Although green curry paste is hot, you can adjust the heat by adding more or less paste to taste. This dish can also be made with pork tenderloin. For variation, add fresh pineapple cubes, sliced green pepper and canned sliced water chestnuts, drained.
1 TBS canola oil
1 onion, chopped
2 tsp minced ginger root
4 boneless, skinless chicken breast fillets, cut into bite-size pieces
1 TBS green curry paste (or to taste)
1 cup coconut milk
1/2 cup chicken broth
2 TBS minced basil
1 TBS minced cilantro
1-1/2 cups snow peas
4 scallions, chopped
Basmati or Jasmine rice, cooked
Fresh chopped basil, for garnish
In a wok or large skillet, over medium high heat, sauté onion and ginger 1 minute. Add chicken and sauté 3 minutes or until chicken is cooked through. Remove and set aside.
Add curry to wok or skillet and cook 30 seconds or until fragrant. Stir in coconut milk and broth. Cook over low heat 3 minutes. Stir in basil and cilantro. Bring to a boil, reduce heat and simmer 5 minutes.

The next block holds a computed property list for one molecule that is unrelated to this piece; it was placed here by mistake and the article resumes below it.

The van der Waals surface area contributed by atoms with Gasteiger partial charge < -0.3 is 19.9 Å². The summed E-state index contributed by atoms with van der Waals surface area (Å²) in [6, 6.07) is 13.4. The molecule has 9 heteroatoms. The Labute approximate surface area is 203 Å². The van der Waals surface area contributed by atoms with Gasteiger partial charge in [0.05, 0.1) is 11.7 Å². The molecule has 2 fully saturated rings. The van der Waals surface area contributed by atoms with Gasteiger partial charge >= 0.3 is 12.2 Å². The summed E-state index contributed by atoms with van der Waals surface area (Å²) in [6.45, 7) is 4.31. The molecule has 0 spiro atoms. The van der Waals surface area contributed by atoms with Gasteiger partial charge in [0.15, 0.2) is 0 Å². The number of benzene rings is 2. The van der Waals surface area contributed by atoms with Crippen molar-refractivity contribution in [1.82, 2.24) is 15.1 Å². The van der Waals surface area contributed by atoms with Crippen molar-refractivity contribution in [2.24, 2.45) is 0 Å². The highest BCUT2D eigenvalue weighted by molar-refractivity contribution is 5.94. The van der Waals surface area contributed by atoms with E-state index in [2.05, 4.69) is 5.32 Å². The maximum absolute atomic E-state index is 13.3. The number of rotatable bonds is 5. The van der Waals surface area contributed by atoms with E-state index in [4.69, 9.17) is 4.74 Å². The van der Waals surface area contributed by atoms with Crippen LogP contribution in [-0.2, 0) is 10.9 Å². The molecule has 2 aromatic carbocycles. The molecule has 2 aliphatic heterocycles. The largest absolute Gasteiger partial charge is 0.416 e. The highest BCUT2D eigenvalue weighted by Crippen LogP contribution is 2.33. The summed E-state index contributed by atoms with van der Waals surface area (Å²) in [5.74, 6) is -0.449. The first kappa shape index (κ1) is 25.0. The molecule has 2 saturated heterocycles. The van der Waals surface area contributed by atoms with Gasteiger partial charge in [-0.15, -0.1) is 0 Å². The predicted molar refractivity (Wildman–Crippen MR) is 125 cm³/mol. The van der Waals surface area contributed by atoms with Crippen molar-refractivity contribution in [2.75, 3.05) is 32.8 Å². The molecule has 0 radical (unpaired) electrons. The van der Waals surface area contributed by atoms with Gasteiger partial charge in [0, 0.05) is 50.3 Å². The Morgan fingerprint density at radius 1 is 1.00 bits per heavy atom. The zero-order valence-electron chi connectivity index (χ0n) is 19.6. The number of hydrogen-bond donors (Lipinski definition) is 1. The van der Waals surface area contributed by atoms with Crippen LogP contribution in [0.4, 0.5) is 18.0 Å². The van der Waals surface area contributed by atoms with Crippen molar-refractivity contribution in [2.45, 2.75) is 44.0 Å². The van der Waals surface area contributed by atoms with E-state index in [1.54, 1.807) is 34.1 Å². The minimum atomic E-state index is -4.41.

Return chicken to wok or skillet. Add snow peas and cook 5 minutes or until snow peas are crisp-tender. Serve over Basmati or Jasmine rice, garnished with basil.
Gary: With the heat from the curry paste, the sweetness of the coconut milk and snow peas and spice of the ginger, look for a white wine with a hint of sweetness to mellow the curry and good acidity to bring out the various herbs and spices in the dish. A German Riesling with its precise flavors and yin/yang of sweetness and acidity would be a great pairing, and a Vouvray would also be a choice in the right direction. You can try a softly-dry Riesling from Germany or Ohio, but avoid the Australian examples with 13 percent or more alcohol unless you really like heat. Sauvignon Blanc or an unoaked Chardonnay from a cool climate would also make a nice pairing. For a unique pairing, a late harvest wine from Alsace (Vendage Tardive) would be rich enough yet have a moderate hint of sweetness that would not be overpowering.